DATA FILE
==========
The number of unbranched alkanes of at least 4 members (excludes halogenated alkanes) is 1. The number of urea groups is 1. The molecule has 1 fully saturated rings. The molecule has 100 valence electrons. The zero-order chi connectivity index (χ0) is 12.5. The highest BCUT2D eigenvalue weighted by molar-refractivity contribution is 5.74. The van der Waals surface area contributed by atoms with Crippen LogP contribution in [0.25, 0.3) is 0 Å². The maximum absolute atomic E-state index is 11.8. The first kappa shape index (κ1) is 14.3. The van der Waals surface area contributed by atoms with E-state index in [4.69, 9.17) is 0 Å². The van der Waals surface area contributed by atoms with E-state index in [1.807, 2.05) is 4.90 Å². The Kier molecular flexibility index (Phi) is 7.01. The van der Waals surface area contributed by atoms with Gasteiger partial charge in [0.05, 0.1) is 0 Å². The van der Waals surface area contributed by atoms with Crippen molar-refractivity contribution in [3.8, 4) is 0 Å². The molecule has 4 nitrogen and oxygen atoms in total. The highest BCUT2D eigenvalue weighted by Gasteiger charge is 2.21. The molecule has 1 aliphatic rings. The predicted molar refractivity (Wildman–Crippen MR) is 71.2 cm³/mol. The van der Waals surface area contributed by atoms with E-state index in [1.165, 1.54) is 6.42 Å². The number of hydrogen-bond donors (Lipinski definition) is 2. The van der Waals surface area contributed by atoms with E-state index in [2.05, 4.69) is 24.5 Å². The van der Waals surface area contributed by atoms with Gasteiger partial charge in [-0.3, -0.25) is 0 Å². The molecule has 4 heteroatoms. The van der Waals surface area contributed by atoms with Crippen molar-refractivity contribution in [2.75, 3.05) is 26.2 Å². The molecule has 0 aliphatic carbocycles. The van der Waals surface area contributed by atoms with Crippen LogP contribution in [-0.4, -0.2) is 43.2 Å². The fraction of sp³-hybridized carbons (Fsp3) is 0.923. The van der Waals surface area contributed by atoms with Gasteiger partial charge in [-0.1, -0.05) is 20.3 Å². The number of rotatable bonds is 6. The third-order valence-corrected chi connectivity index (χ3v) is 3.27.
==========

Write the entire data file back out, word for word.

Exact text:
The number of unbranched alkanes of at least 4 members (excludes halogenated alkanes) is 1. The number of urea groups is 1. The molecule has 1 fully saturated rings. The molecule has 100 valence electrons. The zero-order chi connectivity index (χ0) is 12.5. The highest BCUT2D eigenvalue weighted by molar-refractivity contribution is 5.74. The van der Waals surface area contributed by atoms with Crippen LogP contribution in [0.25, 0.3) is 0 Å². The maximum absolute atomic E-state index is 11.8. The first kappa shape index (κ1) is 14.3. The van der Waals surface area contributed by atoms with E-state index in [4.69, 9.17) is 0 Å². The van der Waals surface area contributed by atoms with E-state index in [1.807, 2.05) is 4.90 Å². The Kier molecular flexibility index (Phi) is 7.01. The van der Waals surface area contributed by atoms with Gasteiger partial charge in [0.05, 0.1) is 0 Å². The van der Waals surface area contributed by atoms with Crippen molar-refractivity contribution in [3.8, 4) is 0 Å². The molecule has 4 nitrogen and oxygen atoms in total. The highest BCUT2D eigenvalue weighted by Gasteiger charge is 2.21. The molecule has 1 aliphatic rings. The predicted molar refractivity (Wildman–Crippen MR) is 71.2 cm³/mol. The van der Waals surface area contributed by atoms with E-state index in [1.165, 1.54) is 6.42 Å². The number of hydrogen-bond donors (Lipinski definition) is 2. The van der Waals surface area contributed by atoms with E-state index in [2.05, 4.69) is 24.5 Å². The van der Waals surface area contributed by atoms with Gasteiger partial charge in [-0.3, -0.25) is 0 Å². The molecule has 4 heteroatoms. The van der Waals surface area contributed by atoms with Crippen molar-refractivity contribution in [2.75, 3.05) is 26.2 Å². The molecule has 0 aliphatic carbocycles. The van der Waals surface area contributed by atoms with Crippen LogP contribution in [-0.4, -0.2) is 43.2 Å². The fraction of sp³-hybridized carbons (Fsp3) is 0.923. The van der Waals surface area contributed by atoms with Gasteiger partial charge in [-0.1, -0.05) is 20.3 Å². The number of rotatable bonds is 6. The third-order valence-corrected chi connectivity index (χ3v) is 3.27.